The power of leading indicators
In The data-driven risk manager, we discuss variance in the value of data:
Not all data is equally valuable. ‘Creating a data-driven culture starts with being able to accurately measure and present reliable and actionable information,’ says Scott Busse in a Risk Management Magazine article. Leading indicators, metrics that foretell potential risks or negative outcomes, tend to be the most actionable type of information. Rather than looking at the after effects of actions taken in the past, leading indicators predict events in the future.
The power of leading indicators lies in their ability to drive a real-world conversation about what to do in response. Finding out that A leads to B may take considerable digging, as Lopes documents. But once that connection is made, the conversations about how to increase/decrease A are much more straightforward. “If that is the problem, why don’t we just do this?” These types of questions drive the root-cause changes that move the needle.
If the percentage of new hires, for instance, corresponds to increases in near-miss incidents in the warehouse, an organization may need to reexamine its onboarding procedures. Spikes in near-miss slips due to wet floors could lead to a change in janitorial schedules. Often times, the required action will seem relatively obvious once the cause and effect is found.
To be data-driven, you first need data
These institutional changes rely on data to inform decision making. This not only means a streamlined near-miss reporting procedure, but also a robust audit solution to ensure that procedures are being followed, and to track which units are complying with data-collection efforts. “Worker safety is not something that can be left to chance,” Kozeal states. “Organizations that don’t have the internal staff or knowledge to review policies, practices, and procedures for current compliance should have an external expert conduct a workplace safety audit to ensure compliance.”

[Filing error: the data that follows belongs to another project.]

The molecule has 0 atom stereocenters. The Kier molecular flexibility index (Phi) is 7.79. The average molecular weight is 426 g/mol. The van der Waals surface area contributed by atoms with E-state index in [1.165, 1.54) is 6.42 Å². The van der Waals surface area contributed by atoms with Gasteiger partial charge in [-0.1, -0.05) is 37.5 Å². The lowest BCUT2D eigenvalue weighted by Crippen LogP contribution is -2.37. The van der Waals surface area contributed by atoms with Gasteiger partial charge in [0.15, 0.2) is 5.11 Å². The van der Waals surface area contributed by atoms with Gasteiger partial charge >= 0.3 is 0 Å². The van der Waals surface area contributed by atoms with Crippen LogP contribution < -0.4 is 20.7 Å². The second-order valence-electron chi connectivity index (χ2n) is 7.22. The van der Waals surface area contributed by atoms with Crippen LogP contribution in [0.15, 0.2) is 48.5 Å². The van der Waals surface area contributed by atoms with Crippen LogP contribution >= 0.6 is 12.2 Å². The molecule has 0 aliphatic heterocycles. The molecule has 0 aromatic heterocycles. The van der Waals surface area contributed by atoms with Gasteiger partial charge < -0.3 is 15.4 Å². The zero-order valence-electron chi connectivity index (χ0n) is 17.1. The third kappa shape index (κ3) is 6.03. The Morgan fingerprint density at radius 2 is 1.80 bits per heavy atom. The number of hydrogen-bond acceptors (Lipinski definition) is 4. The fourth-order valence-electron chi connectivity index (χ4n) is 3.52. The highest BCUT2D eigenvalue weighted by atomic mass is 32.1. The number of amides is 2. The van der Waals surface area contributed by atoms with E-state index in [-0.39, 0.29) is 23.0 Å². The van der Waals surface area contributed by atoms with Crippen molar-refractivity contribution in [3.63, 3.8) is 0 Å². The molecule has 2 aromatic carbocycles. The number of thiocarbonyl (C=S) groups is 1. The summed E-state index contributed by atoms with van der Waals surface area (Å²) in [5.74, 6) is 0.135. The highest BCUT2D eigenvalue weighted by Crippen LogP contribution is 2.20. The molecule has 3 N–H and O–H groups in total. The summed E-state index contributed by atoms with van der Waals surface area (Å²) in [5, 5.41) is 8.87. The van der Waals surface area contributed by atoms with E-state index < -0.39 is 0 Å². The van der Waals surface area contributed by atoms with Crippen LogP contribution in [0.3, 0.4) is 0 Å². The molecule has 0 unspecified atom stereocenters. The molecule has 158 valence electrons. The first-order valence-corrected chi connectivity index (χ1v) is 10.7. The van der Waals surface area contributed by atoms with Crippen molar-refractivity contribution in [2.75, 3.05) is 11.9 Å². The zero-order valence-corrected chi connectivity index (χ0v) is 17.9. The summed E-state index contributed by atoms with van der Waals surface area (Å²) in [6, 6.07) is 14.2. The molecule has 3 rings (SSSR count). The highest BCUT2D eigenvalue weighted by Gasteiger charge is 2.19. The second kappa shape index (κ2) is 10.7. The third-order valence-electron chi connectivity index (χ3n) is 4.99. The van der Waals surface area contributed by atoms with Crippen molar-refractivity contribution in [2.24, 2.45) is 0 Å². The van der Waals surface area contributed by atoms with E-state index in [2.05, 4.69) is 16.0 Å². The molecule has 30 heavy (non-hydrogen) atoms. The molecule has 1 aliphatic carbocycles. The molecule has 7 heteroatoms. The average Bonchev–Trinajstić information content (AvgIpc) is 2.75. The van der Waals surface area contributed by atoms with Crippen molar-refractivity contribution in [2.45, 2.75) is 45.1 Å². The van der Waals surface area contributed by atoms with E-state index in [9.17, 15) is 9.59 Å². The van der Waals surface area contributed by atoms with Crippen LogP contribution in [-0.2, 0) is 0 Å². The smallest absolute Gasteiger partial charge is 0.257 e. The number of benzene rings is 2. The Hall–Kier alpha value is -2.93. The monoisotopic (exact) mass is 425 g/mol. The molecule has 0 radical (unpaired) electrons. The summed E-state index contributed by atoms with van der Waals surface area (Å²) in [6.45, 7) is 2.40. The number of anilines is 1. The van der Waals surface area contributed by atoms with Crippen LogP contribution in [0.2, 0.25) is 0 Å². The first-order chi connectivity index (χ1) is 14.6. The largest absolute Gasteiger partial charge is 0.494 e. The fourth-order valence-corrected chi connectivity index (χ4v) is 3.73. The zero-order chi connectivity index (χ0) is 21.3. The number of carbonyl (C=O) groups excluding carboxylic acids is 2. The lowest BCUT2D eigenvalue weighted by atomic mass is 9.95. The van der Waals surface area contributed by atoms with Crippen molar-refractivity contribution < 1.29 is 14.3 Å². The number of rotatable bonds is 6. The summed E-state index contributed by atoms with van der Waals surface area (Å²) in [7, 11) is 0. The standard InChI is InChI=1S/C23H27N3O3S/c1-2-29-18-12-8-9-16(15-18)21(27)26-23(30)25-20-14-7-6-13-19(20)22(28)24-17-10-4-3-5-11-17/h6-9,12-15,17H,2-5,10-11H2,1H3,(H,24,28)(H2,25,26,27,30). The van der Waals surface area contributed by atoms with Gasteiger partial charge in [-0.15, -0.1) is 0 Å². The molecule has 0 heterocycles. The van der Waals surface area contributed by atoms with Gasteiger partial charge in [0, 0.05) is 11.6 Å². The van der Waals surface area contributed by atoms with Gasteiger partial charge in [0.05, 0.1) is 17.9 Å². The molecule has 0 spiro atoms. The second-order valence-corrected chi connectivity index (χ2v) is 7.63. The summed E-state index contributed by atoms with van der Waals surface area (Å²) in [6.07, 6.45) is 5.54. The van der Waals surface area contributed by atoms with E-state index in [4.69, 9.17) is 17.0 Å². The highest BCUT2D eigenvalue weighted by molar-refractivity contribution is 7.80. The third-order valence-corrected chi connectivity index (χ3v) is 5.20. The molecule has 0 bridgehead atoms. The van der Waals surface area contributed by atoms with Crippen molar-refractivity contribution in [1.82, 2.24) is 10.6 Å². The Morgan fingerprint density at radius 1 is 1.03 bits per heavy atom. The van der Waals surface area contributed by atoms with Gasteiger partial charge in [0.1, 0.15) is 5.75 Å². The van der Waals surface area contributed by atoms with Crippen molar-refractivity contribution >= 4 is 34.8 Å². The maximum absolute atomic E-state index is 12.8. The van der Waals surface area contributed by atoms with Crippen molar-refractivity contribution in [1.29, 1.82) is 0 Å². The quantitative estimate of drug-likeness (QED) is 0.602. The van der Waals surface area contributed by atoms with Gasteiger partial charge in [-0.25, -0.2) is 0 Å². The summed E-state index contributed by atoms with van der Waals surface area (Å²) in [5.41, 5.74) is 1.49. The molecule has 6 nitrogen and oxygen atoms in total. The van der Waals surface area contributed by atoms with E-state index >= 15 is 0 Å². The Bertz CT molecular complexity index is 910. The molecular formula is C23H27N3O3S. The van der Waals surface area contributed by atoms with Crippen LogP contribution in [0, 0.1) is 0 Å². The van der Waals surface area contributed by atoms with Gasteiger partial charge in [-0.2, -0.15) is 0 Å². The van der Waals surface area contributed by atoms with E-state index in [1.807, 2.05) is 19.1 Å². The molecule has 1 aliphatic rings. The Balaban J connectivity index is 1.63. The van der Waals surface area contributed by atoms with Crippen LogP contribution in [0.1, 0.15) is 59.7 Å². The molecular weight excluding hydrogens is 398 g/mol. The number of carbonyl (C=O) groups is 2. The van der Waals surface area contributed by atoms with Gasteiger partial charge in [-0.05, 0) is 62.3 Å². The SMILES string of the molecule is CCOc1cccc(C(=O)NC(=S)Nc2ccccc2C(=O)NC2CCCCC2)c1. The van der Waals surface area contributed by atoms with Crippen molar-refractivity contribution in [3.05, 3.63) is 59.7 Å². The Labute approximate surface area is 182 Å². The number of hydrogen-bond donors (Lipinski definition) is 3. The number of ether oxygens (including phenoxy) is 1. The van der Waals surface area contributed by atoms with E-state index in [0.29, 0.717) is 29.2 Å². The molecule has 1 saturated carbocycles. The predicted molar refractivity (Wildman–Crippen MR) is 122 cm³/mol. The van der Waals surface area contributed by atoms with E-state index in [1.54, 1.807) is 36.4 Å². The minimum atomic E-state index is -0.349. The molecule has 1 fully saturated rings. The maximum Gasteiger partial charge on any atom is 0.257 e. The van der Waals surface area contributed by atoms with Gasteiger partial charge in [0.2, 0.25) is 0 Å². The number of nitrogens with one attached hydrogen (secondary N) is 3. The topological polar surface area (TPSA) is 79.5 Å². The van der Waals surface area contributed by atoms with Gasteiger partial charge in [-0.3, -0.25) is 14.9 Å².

Whether conducting internal audits to directly analyze compliance with ongoing safety programs, or using internal audits to prepare for external reviews, audit technology can be a critical tool in reshaping a safety culture. Designing a reward structure that incentivizes participating in compliance efforts, both at the reporting stage and in the root-cause strategy sessions, not only increases the odds of building a healthy safety reporting culture, but also helps your organization avoid potential penalties from OSHA.
Making the change your organization needs
Changes to the OSHA rule mean that a safety culture with incident reporting disincentives not only threatens the safety and well being of employees, but also increases the risk of fines and penalties. Origami Risk can help you create custom, mobile near-miss reporting solutions that lower the collection burden and provide the data needed to search for critical leading indicators. With powerful, intuitive auditing capabilities, you will be able to see who is developing root-cause solutions, and measure what types of effects those efforts have on safety incidents.
Moving from a culture where employees reporting incidents are considered “tattletales” to one where each report is seen as a potential clue to preventing a fellow teammate’s next injury is a serious undertaking. With the right RMIS, however, it becomes a lot more manageable.